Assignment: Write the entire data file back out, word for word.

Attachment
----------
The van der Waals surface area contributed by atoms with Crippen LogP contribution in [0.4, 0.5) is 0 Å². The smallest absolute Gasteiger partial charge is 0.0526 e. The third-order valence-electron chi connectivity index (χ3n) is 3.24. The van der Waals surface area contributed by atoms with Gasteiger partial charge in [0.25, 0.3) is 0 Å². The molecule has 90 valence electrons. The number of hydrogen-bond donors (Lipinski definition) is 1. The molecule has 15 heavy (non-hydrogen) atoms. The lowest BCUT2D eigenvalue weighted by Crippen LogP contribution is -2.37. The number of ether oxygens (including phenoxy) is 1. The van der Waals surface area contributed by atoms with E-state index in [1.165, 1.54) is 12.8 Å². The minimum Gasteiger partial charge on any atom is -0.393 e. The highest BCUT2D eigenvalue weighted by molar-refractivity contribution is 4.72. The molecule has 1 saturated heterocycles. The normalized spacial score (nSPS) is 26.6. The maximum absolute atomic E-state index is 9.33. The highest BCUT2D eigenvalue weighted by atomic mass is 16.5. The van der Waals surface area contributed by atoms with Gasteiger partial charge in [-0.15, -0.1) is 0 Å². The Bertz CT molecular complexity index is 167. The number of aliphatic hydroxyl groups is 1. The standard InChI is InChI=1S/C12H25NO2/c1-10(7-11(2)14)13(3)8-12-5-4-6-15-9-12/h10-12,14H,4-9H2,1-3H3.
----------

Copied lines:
The van der Waals surface area contributed by atoms with Crippen LogP contribution in [0.4, 0.5) is 0 Å². The smallest absolute Gasteiger partial charge is 0.0526 e. The third-order valence-electron chi connectivity index (χ3n) is 3.24. The van der Waals surface area contributed by atoms with Gasteiger partial charge in [0.25, 0.3) is 0 Å². The molecule has 90 valence electrons. The number of hydrogen-bond donors (Lipinski definition) is 1. The molecule has 15 heavy (non-hydrogen) atoms. The lowest BCUT2D eigenvalue weighted by Crippen LogP contribution is -2.37. The number of ether oxygens (including phenoxy) is 1. The van der Waals surface area contributed by atoms with E-state index in [1.165, 1.54) is 12.8 Å². The minimum Gasteiger partial charge on any atom is -0.393 e. The highest BCUT2D eigenvalue weighted by molar-refractivity contribution is 4.72. The molecule has 1 saturated heterocycles. The normalized spacial score (nSPS) is 26.6. The maximum absolute atomic E-state index is 9.33. The highest BCUT2D eigenvalue weighted by atomic mass is 16.5. The van der Waals surface area contributed by atoms with Gasteiger partial charge in [-0.15, -0.1) is 0 Å². The Bertz CT molecular complexity index is 167. The number of aliphatic hydroxyl groups is 1. The standard InChI is InChI=1S/C12H25NO2/c1-10(7-11(2)14)13(3)8-12-5-4-6-15-9-12/h10-12,14H,4-9H2,1-3H3.